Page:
Left A view of Cerro de la Muerte ("Mountain of Death") from the city of San Isidro de El General. Right: Colorful birds, such as scarlet macaws, soar through Costa Rica's skies. Credit: left: ©Michael Myers; ©Lsobrado, Creative Commons Attribution Share-Alike 3.0 Unported; right: ©Kelsey Pullar

Chirripó National Park is home to Costa Rica's tallest mountain. Visitors who hike up the mountain will see the high-elevation shrub and grassland habitat called páramo. Credit: both: ©Michael R. McLaughlin

Left: Visitors need to be careful where they swim in Costa Rica. Crocodiles lurk in many of the country's waterways. Right: Costa Rica is home to an abundance of wildlife, including this capuchin monkey. Credit: left: ©Adam Baker, Creative Commons Attribution 2.0 Generic; right: ©Joe P. Regan

The Cerro de la Muerte marks the northern reaches of the páramo, a high-elevation shrub and grassland habitat that ranges south into the northern Andes and attracts a diversity of wildlife. The fluctuating elevation accounts for a wide range of vegetation and climate, which has made Costa Rica a bridge for flora and fauna dispersing between North and South America for several million years. Most travelers take in the landscape from vehicle windows, but lodges and private tour operators in the region can arrange bird-watching, wildlife-viewing and adventure excursions.

The small city of San Isidro de El General is the largest population center in the south, and the town provides access to Chirripó National Park, where backpackers can undertake the strenuous climb up Costa Rica’s highest mountain, 3,819-meter Chirripó. The hike isn’t technical, but it does require a permit and an overnight stay at a high-country hut inside the park. Guide services in San Isidro can lead and coordinate backpacking trips and offer advice to those looking to explore the mountain on their own.

inset: ©; bottom: ©Mike Baird, Creative Commons Attribution Generic 2.0

If you travel all the way to the southern Pacific coast, you can skip the Inter-American and opt for the coastal highway, which is now almost entirely paved. The road goes past the resort town of Jacó, the popular national park Manuel Antonio, and seemingly endless ceviche stands and rows of palm plantations. Although it’s Costa Rica’s smallest national park, Manuel Antonio encompasses shorelines and rainforests, where visitors are likely to see several species of monkeys and other creatures.

If you have a lot of time and a hankering for the wild, make your way to the Osa Peninsula at the southern tip of Costa Rica. The peninsula is covered by dense forest vegetation, and the environment is bustling with wildlife, including tropical and shore birds. In general, the peninsula is less developed than other parts of the country, although it isn’t unknown to tourists. The scattered towns offer a range of services, including campgrounds, eco-resorts and standard hotels.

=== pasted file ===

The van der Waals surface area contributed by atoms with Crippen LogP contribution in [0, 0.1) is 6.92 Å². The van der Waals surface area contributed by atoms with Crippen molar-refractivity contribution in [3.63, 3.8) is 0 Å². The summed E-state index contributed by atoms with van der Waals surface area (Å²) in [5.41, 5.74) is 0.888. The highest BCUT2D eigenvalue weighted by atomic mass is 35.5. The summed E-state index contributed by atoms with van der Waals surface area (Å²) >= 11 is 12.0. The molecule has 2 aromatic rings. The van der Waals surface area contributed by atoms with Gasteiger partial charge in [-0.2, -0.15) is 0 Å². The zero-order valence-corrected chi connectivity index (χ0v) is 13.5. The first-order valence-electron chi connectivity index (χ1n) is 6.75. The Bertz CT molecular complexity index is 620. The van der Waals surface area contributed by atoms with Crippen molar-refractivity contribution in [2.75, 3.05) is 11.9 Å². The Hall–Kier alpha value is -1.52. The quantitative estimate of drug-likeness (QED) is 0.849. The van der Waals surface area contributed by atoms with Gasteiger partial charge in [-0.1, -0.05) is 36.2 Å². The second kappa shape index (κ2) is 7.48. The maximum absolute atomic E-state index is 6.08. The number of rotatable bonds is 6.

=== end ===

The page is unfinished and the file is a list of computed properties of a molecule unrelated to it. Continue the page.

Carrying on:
Visitors to Corcovado National Park can stay at the park's research station, Sirena — but getting there requires either a boat ride or an arduous hike through the park's interior. Credit: ©Suzi Pratt

The jewel of the peninsula is Corcovado National Park, which covers almost 42,500 hectares of protected rainforest that stretches to the coastline where vine-covered trees come right up to the beach. In the past, the peninsula attracted gold miners, and some locals say major deposits remain untouched — and are now off-limits — inside park boundaries. Amateur prospectors can try panning in rivers, and guides will rent supplies and offer advice.

Getting into Corcovado requires long drives on rough roads and either boat transport or a very arduous hike to explore the park’s interior and stay at its research station, Sirena. Tours can be arranged through local hotels or private guide services. The payoff is an opportunity to wander around one of the most biologically diverse places on the planet.

Four species of monkeys spring through the trees. Scarlet macaws and toucans soar the skies. Peccaries, three-toed sloths, anteaters and several species of wild cats, including jaguars, can all be spotted in Corcovado and around the peninsula. At Sirena, park visitors can see Baird’s tapirs (think of slow-moving, hornless rhinos), and watch crocodiles and sharks cruise around river mouths emptying into the ocean as the tides change.

Between the flowing lava, the impulsive drivers, the lurking crocodiles and jaguars, and the looming Big One, it sounds easy to get caught up in Costa Rica’s thrilling landscapes. But visitors are also charmed by the unparalleled beauty of the country and the sweet disposition of Tico culture.